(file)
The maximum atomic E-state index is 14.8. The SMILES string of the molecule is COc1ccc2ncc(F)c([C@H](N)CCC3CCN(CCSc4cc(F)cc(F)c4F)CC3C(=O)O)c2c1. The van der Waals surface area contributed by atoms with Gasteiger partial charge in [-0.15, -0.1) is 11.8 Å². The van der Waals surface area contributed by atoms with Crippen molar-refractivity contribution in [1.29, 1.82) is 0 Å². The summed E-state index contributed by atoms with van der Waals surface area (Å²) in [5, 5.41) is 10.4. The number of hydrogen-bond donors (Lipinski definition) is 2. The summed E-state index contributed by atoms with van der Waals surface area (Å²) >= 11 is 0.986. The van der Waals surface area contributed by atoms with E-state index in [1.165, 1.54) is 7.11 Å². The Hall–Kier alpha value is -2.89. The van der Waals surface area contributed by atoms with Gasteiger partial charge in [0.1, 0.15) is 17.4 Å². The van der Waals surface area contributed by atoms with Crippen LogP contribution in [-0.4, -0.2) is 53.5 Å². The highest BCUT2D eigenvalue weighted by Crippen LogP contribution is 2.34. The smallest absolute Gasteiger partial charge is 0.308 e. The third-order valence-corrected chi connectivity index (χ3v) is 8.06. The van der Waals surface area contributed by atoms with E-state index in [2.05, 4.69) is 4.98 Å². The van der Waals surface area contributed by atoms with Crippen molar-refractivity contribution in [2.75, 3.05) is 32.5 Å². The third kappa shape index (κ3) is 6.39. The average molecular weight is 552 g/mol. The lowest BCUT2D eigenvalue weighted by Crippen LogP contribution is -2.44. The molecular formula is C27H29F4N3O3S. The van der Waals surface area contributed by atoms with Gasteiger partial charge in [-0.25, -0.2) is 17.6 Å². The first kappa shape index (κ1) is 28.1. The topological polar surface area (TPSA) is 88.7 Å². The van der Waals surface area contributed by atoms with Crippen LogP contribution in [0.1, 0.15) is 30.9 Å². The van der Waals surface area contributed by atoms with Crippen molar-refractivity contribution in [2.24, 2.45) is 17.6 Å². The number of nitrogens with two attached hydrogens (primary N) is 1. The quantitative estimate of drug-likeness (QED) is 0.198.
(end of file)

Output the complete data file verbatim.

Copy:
The maximum atomic E-state index is 14.8. The SMILES string of the molecule is COc1ccc2ncc(F)c([C@H](N)CCC3CCN(CCSc4cc(F)cc(F)c4F)CC3C(=O)O)c2c1. The van der Waals surface area contributed by atoms with Gasteiger partial charge in [-0.15, -0.1) is 11.8 Å². The van der Waals surface area contributed by atoms with Crippen molar-refractivity contribution in [1.29, 1.82) is 0 Å². The summed E-state index contributed by atoms with van der Waals surface area (Å²) in [5, 5.41) is 10.4. The number of hydrogen-bond donors (Lipinski definition) is 2. The summed E-state index contributed by atoms with van der Waals surface area (Å²) >= 11 is 0.986. The van der Waals surface area contributed by atoms with E-state index in [1.165, 1.54) is 7.11 Å². The Hall–Kier alpha value is -2.89. The van der Waals surface area contributed by atoms with Gasteiger partial charge in [0.1, 0.15) is 17.4 Å². The van der Waals surface area contributed by atoms with Crippen LogP contribution in [-0.4, -0.2) is 53.5 Å². The highest BCUT2D eigenvalue weighted by Crippen LogP contribution is 2.34. The smallest absolute Gasteiger partial charge is 0.308 e. The third-order valence-corrected chi connectivity index (χ3v) is 8.06. The van der Waals surface area contributed by atoms with E-state index in [2.05, 4.69) is 4.98 Å². The van der Waals surface area contributed by atoms with Crippen molar-refractivity contribution in [2.75, 3.05) is 32.5 Å². The third kappa shape index (κ3) is 6.39. The average molecular weight is 552 g/mol. The lowest BCUT2D eigenvalue weighted by Crippen LogP contribution is -2.44. The molecular formula is C27H29F4N3O3S. The van der Waals surface area contributed by atoms with Gasteiger partial charge in [-0.25, -0.2) is 17.6 Å². The first kappa shape index (κ1) is 28.1. The topological polar surface area (TPSA) is 88.7 Å². The van der Waals surface area contributed by atoms with Crippen LogP contribution in [0.1, 0.15) is 30.9 Å². The van der Waals surface area contributed by atoms with Crippen molar-refractivity contribution in [2.24, 2.45) is 17.6 Å². The number of nitrogens with two attached hydrogens (primary N) is 1. The quantitative estimate of drug-likeness (QED) is 0.198.